Re: double linked list

From: Ed Prochak <>
Date: Thu, 06 Feb 2003 05:10:04 GMT
Message-ID: <>

--CELKO-- wrote:

>>>When you are ready to demonstrate a superior implementation in

> another SQL
> RDBMS please let us know. And I don't mean superior in terms of some
> theoretical concept like building a database in fifth normal form. I
> mean superior in terms of performance and scalability in the real
> world. <<
> Funny you should ask :)!! I have a book coming out later this year on
> TREES & HIERARCHIES IN SQL (Morgan-Kaufmann), which gives several
> different models in Standard SQL-92 for tree structures which are
> superior in terms of performance and scalability compared to the
> A few years back, we ran a test on a huge tree with the following
> method versus cursors and CONNECT BY; it was 20 to 100 times faster
> for 75,000 nodes and 12 levels deep. It could also do things like
> compare the structures of sub-trees in one SELECT statement.
> The usual example of a tree structure in SQL books is called an
> adjacency list model and it looks like this:
> boss CHAR(10) DEFAULT NULL REFERENCES OrgChart(emp),
> salary DECIMAL(6,2) NOT NULL DEFAULT 100.00);
> OrgChart
> emp boss salary
> ===========================
> 'Albert' 'NULL' 1000.00
> 'Bert' 'Albert' 900.00
> 'Chuck' 'Albert' 900.00
> 'Donna' 'Chuck' 800.00
> 'Eddie' 'Chuck' 700.00
> 'Fred' 'Chuck' 600.00
> Another way of representing trees is to show them as nested sets.
> Since SQL is a set oriented language, this is a better model than the
> usual adjacency list approach you see in most text books. Let us
> define a simple OrgChart table like this, ignoring the left (lft) and
> right (rgt) columns for now. This problem is always given with a
> column for the employee and one for his boss in the textbooks. This
> table without the lft and rgt columns is called the adjacency list
> model, after the graph theory technique of the same name; the pairs of
> emps are adjacent to each other.
> CONSTRAINT order_okay CHECK (lft < rgt) );
> OrgChart
> emp lft rgt
> ======================
> 'Albert' 1 12
> 'Bert' 2 3
> 'Chuck' 4 11
> 'Donna' 5 6
> 'Eddie' 7 8
> 'Fred' 9 10
> The organizational chart would look like this as a directed graph:
> Albert (1,12)
> / \
> / \
> Bert (2,3) Chuck (4,11)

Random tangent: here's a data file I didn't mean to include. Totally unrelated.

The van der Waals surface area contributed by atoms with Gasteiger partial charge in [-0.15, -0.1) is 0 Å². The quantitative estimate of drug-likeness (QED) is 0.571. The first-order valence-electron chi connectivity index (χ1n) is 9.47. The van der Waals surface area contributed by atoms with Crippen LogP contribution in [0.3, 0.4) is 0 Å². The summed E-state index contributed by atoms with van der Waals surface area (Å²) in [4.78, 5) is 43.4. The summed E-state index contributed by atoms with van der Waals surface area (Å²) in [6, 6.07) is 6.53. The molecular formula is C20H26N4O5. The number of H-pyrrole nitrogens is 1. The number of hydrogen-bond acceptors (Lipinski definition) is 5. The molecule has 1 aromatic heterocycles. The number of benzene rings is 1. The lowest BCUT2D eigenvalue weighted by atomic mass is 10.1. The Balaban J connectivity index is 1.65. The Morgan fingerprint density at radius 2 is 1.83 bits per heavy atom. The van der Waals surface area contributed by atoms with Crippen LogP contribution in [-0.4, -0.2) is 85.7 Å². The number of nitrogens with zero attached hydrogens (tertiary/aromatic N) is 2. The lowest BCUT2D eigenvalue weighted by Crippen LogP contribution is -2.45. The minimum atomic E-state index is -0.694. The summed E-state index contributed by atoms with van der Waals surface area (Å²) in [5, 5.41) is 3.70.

> / | \
> / | \
> / | \
> / | \
> Donna (5,6) Eddie (7,8) Fred (9,10)
> The first table is denormalized in several ways. We are modeling both
> the OrgChart and the organizational chart in one table. But for the
> sake of saving space, pretend that the names are job titles and that
> we have another table which describes the OrgChart that hold those
> positions.
> Another problem with the adjacency list model is that the boss and
> employee columns are the same kind of thing (i.e. names of OrgChart),
> and therefore should be shown in only one column in a normalized
> table. To prove that this is not normalized, assume that "Chuck"
> changes his name to "Charles"; you have to change his name in both
> columns and several places. The defining characteristic of a
> normalized table is that you have one fact, one place, one time.
> The final problem is that the adjacency list model does not model
> subordination. Authority flows downhill in a hierarchy, but If I fire
> Chuck, I disconnect all of his subordinates from Albert. There are
> situations (i.e. water pipes) where this is true, but that is not the
> expected situation in this case.

> 5. The nested set model has an implied ordering of siblings which
> theadjacency list model does not. To insert a new node, G1, under part
> G. We can insert one node at a time like this:
> DECLARE rightmost_spread INTEGER;
> SET rightmost_spread
> = (SELECT rgt
> FROM Frammis
> WHERE part = 'G');
> UPDATE Frammis
> SET lft = CASE WHEN lft > rightmost_spread
> THEN lft + 2
> ELSE lft END,
> rgt = CASE WHEN rgt >= rightmost_spread
> THEN rgt + 2
> ELSE rgt END
> WHERE rgt >= rightmost_spread;
> INSERT INTO Frammis (part, lft, rgt)
> VALUES ('G1', rightmost_spread, (rightmost_spread + 1));
> END;
> The idea is to spread the lft and rgt numbers after the youngest child
> of the parent, G in this case, over by two to make room for the new
> addition, G1. This procedure will add the new node to the rightmost
> child position, which helps to preserve the idea of an age order among
> the siblings.

And this update doesn't blow performance out of the water? Doesn't it potentionally update large percentages of the entire table?

Since you only go by two, wouldn't the next case of large updates happen after another couple inserts at the "leaf" nodes. Maybe I do not follow this correctly. In your orgchart example, what happens when Donna hires an assistant? It seems to me all the current employee records get touched except Bert. Is that right? (Strikes me like a network model DB in that you have to rebuild links as part of inserts.) Am I wrong?

> I have a book on TREES & HIERARCHIES IN SQL coming out in 2003 with
> more code and details.

Are we rediscovering the past?

(Network model databases have their place and can out perform a RDBMS in those cases. It's just that those cases are few and far between. In my experience, it's when the data is static, ie, load data once and read many times very fast. Dynamic data just bogs done on link updates.)

Disclamer: I'm no DB theoretician. I'm reading this from

(Which makes me curious who put oracle in the mix of groups when no other DB product is included?)

Ed Prochak
"Two roads diverged in a wood and I
I took the one less travelled by
and that has made all the difference."
robert frost
Received on Thu Feb 06 2003 - 06:10:04 CET

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